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© 2015 The Authors. Published by Wiley Periodicals, Inc. on behalf of UICC.Associations between certain lifestyle characteristics and prostate cancer risk have been reported, and continuation post-diagnosis can adversely affect prognosis. We explored whether men make spontaneous changes to their physical activity and alcohol intake, body mass index (BMI) and smoking status, following a diagnosis of localised prostate cancer. A detailed diet, health and lifestyle questionnaire was completed by 511 participants within the Prostate Testing for Cancer and Treatment (ProtecT) randomised controlled trial, both before and 9 months after a diagnosis of prostate cancer. Of 177 men who were insufficiently active before their diagnosis (median 0 activity units/week; IQR 0-9), 40.7% had increased their activity by a median of 22 U week<sup>-1</sup> (IQR 15-35) 9 months later, and there was weak evidence that men were more active after diagnosis than before (p=0.07). Men categorised as "working" occupational social class and who were insufficiently active before diagnosis were 2.03 (95%, CI=1.03-3.99, p=0.04) times more likely to have increased their physical activity levels compared to men classified as "managerial or professional." Similarly, men who were insufficiently active pre-diagnosis and with T-stage 2 compared with T-stage 1 prostate cancer were 2.47 (95%, CI=1.29-4.71, p=0.006) times more likely to be sufficiently active post-diagnosis. Following diagnosis, there was an overall reduction in alcohol intake (p=0.03) and the proportion of current smokers (p=0.09), but no overall change in BMI. We conclude that some men spontaneously change certain lifestyle behaviours on receiving a diagnosis of prostate cancer. For many men, however, additional support through lifestyle interventions is probably required to facilitate and maintain these changes..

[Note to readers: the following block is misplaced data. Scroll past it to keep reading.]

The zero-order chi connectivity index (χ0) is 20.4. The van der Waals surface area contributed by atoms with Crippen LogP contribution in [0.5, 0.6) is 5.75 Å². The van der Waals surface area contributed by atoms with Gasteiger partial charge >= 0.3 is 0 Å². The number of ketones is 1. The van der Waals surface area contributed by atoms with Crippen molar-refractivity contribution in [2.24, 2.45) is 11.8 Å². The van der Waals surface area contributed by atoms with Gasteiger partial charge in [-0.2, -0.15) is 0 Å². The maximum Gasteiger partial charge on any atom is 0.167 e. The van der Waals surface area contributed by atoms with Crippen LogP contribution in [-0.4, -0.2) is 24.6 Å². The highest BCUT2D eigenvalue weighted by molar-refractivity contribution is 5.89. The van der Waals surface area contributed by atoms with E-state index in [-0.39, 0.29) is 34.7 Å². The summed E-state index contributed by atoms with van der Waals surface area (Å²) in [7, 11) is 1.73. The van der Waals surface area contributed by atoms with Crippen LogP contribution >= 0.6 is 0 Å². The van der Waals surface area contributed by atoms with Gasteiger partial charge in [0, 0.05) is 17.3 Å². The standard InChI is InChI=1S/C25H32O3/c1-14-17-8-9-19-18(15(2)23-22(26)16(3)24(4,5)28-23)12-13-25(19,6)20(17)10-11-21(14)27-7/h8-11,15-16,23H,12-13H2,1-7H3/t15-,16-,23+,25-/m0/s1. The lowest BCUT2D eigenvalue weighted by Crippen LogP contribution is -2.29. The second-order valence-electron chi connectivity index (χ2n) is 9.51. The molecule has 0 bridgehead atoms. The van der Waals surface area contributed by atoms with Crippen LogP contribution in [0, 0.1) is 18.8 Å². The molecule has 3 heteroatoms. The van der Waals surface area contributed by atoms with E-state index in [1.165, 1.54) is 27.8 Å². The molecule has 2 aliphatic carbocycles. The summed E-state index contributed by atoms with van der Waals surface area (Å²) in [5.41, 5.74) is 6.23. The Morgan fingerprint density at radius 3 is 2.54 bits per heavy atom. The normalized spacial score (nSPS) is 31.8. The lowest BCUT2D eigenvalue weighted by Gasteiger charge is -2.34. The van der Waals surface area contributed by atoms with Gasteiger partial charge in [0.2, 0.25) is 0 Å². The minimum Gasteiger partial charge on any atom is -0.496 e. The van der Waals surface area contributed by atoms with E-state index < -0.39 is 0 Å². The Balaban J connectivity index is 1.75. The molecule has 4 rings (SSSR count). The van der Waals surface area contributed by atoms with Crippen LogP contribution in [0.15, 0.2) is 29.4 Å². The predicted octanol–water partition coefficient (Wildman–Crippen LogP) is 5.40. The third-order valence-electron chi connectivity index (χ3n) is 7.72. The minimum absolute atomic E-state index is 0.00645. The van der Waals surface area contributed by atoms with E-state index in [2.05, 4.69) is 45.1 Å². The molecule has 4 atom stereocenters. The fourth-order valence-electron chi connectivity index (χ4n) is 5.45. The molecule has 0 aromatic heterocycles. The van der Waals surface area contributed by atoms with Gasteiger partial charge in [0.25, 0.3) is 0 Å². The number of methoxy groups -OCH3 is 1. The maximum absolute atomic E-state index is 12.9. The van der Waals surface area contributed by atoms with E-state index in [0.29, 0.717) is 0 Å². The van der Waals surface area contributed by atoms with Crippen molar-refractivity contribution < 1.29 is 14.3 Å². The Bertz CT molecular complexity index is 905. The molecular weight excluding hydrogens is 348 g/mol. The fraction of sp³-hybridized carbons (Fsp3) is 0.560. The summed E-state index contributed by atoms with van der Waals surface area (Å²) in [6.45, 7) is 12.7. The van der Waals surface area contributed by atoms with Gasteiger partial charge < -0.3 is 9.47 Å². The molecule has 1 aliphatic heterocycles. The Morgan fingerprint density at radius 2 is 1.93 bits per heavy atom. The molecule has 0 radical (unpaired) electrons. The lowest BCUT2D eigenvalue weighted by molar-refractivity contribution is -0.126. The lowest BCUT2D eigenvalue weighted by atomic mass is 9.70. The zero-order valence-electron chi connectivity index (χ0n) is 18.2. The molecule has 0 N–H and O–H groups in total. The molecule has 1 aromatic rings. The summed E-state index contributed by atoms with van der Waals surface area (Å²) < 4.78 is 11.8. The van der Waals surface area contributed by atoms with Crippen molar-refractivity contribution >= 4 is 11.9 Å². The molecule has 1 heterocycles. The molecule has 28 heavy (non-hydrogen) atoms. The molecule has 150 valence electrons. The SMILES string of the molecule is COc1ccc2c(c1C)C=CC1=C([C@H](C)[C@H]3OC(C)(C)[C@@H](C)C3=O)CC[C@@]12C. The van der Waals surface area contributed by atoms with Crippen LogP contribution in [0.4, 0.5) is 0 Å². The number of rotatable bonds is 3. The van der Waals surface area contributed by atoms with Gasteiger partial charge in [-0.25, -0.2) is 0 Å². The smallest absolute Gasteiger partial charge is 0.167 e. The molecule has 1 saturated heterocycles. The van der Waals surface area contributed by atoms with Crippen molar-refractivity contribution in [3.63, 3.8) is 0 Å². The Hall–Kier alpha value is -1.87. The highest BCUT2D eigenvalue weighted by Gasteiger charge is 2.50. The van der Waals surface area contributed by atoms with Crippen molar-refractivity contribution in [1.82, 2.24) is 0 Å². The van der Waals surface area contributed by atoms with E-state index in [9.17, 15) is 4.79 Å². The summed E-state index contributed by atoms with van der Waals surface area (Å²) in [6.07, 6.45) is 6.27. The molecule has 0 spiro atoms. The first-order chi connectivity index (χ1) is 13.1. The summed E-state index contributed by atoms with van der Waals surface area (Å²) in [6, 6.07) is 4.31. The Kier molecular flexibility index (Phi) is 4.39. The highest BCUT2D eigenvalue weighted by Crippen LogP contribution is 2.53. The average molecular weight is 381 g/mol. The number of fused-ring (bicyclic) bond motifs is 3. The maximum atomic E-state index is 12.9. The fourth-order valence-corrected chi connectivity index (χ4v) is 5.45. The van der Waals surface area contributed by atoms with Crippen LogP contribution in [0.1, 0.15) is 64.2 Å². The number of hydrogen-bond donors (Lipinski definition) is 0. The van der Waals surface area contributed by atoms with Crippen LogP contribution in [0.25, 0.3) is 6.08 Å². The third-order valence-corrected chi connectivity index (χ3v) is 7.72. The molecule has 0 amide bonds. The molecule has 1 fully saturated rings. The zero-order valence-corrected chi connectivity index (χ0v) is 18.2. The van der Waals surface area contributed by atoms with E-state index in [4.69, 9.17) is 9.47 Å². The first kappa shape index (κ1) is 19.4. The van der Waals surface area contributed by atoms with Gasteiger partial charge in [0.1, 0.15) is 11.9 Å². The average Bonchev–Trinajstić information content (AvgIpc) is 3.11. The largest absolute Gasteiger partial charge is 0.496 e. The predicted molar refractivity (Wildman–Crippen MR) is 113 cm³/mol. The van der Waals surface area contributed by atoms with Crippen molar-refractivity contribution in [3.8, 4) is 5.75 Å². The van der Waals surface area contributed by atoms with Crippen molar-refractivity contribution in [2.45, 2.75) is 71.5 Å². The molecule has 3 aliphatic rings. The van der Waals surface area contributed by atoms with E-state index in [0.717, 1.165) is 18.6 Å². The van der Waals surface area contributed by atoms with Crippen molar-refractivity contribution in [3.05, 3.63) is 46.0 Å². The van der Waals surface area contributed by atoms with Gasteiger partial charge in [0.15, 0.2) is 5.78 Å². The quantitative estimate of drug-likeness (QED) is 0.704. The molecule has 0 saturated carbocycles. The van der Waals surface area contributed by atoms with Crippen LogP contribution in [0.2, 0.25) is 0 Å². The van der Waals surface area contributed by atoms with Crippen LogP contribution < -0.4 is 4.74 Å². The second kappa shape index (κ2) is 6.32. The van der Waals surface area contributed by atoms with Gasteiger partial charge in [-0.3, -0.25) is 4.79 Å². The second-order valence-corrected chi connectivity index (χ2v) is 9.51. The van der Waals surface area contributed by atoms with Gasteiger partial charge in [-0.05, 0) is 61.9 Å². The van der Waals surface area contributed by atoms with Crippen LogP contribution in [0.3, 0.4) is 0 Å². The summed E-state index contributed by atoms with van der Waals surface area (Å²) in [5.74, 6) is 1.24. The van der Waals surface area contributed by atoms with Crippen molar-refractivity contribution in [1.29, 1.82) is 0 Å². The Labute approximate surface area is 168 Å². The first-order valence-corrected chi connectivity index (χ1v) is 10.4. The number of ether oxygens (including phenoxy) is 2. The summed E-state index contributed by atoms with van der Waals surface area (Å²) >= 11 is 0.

Original publication

DOI

10.1002/ijc.29514

Type

Journal

International Journal of Cancer

Publication Date

01/01/2015

Volume

137

Pages

1509 - 1515